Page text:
Health Tips for Seniors

Head problems – Diabetes, Arteriosclerosis, and Tension headaches

Diabetes headache
Headache in diabetes is due to brain artery dilation when sugar content in the blood gets too low. This occurs after either too much insulin has been given to the diabetic patient, or not enough sugar-type food has been eaten to balance the insulin. This headache, appearing in diabetic people, quickly disappears after eating sugary foods.

Arteriosclerosis (hardening of the artery) headache

Headaches, which begin and are prevalent after sixty years, are most often due to arteriosclerosis damage of the brain blood vessels. This headache is not predictable in location, duration, or time of occurrence, but frequently appears if the head and neck are turned and twisted in certain ways. This is because twisting of the neck also twists blood vessels to the brain, which have already been narrowed by hardening of the arteries. A short rest relief from excitement or exceptional tension most often quickly produces relief from arteriosclerotic headaches.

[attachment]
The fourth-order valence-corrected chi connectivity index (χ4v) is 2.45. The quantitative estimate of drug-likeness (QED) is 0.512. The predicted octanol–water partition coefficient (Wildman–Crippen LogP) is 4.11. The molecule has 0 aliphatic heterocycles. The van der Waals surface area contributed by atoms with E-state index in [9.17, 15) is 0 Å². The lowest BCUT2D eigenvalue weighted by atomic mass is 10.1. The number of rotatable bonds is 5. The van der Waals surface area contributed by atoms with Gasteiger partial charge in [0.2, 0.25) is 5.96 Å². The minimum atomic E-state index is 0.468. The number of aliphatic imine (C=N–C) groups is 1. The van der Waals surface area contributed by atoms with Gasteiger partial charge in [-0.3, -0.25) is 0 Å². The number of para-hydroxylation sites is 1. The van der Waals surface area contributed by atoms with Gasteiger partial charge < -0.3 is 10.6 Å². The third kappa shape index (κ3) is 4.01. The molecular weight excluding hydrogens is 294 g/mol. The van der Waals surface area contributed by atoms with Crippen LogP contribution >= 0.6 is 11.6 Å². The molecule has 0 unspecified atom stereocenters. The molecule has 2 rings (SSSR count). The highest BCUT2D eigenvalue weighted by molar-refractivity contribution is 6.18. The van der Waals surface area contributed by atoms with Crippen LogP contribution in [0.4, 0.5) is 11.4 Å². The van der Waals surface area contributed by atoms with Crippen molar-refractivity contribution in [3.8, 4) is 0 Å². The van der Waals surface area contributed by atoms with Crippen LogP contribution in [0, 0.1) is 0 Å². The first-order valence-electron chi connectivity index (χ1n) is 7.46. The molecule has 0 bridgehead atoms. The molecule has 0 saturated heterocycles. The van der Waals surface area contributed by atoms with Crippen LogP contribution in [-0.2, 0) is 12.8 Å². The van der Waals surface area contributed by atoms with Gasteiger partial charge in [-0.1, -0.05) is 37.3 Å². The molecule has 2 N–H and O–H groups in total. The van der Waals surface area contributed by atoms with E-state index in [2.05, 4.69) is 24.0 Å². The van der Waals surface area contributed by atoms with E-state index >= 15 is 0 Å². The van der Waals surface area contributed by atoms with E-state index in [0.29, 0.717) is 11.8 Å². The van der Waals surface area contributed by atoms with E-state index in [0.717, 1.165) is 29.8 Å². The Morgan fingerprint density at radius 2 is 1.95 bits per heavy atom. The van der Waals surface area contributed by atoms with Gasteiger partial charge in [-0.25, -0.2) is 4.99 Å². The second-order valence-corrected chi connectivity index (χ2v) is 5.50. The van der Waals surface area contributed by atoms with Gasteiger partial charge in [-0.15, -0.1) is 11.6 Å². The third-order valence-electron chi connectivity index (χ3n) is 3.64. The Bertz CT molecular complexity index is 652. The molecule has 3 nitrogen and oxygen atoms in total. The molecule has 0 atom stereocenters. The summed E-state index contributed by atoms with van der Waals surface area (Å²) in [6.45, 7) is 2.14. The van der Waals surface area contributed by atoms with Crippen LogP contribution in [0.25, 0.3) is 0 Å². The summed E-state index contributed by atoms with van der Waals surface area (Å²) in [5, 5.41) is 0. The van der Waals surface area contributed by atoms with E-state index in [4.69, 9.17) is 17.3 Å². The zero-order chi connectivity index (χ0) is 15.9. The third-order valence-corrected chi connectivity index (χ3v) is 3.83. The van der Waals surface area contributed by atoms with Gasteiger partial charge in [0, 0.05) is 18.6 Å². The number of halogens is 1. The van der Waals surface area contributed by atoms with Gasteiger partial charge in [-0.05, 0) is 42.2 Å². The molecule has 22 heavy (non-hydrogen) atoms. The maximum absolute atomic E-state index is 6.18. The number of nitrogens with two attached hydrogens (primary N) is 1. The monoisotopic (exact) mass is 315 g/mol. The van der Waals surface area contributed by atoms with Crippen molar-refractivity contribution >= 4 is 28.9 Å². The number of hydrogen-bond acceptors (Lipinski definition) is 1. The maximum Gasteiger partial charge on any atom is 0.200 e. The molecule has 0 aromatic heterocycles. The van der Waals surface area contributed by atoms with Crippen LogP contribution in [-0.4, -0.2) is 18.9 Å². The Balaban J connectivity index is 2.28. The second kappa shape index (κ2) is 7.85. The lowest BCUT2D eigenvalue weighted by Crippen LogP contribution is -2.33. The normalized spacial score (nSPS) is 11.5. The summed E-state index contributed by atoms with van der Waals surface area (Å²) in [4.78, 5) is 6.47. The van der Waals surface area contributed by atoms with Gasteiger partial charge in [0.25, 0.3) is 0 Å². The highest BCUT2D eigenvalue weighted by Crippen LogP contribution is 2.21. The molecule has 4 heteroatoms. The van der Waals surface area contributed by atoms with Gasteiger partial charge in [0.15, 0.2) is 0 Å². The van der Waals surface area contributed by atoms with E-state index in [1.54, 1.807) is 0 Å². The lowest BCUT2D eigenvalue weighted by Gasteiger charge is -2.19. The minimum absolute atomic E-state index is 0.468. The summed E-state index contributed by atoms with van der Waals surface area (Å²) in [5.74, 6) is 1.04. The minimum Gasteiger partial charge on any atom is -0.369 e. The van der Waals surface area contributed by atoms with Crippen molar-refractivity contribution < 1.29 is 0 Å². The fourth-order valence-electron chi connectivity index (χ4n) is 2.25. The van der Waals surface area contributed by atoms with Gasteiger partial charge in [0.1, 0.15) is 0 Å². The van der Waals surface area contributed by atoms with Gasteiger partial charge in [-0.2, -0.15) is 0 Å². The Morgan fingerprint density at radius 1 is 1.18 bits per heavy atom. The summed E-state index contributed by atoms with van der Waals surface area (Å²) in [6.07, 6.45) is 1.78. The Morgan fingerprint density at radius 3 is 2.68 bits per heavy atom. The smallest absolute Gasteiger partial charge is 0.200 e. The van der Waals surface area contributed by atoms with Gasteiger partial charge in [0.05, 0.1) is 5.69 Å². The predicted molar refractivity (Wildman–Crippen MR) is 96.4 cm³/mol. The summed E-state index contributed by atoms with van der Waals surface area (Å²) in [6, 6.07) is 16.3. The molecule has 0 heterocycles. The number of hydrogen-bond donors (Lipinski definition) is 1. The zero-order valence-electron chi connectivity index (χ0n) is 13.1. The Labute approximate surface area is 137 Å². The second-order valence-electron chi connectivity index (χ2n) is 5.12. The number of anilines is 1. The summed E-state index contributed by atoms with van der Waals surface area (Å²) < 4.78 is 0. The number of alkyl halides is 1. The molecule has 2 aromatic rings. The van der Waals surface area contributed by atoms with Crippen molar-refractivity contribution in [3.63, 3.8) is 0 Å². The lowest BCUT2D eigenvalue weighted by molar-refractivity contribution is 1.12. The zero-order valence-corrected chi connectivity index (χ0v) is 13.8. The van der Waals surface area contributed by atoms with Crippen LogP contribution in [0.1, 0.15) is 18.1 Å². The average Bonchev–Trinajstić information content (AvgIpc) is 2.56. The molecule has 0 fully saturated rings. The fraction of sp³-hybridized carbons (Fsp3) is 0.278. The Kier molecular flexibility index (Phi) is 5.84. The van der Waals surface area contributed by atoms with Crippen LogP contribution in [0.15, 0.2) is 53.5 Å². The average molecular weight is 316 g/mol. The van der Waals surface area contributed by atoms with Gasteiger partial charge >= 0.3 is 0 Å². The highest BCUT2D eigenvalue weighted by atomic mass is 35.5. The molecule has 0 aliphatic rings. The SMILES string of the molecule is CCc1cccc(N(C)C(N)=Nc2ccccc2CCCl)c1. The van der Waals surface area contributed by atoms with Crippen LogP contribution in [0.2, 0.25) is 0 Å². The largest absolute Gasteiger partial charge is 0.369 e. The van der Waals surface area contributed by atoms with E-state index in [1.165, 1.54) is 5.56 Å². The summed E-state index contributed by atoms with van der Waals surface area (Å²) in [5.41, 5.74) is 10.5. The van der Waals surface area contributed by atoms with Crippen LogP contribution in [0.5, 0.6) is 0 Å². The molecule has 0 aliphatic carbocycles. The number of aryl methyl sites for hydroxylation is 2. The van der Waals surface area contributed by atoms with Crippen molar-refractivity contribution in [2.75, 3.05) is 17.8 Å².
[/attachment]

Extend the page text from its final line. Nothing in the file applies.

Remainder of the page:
Tension headaches

Tension headache comprises about one-third of all headaches. In this type of headache, pain does not come from inside the head, but is due to the steady contracture of muscles in the neck and scalp around the head.
Pain from these unrelaxed muscles, as in pain from blood vessels, has its beginning in mental activity of an unwelcome source. Fear, anxiety or tension, results in continual contracture of muscles, as occurs in a sprinter waiting for the starting gun that never goes off. The continual contraction becomes painful in the neck, over the head and into the forehead region. Even the scalp itself may become sore to touch.

Fig. 4. Tension headache is caused by tight, tense, stretching of the scalp across the skull, due to over-tensing of scalp muscles located principally in the neck region and forehead. This is a headache in which aspirin is most effective.

Tension headache differs from migraine headache in several ways. It is not severe, does not throb, and creates a soreness of the scalp, neck and forehead. It is not a sick headache but may last for longer periods of time, perhaps even months. Occasionally, it follows a blow on the head or neck.

Share on Google+

Blogsphere: TechnoratiFeedsterBloglines
Bookmark: Del.icio.usSpurlFurlSimpyBlinkDigg
RSS feed for comments on this post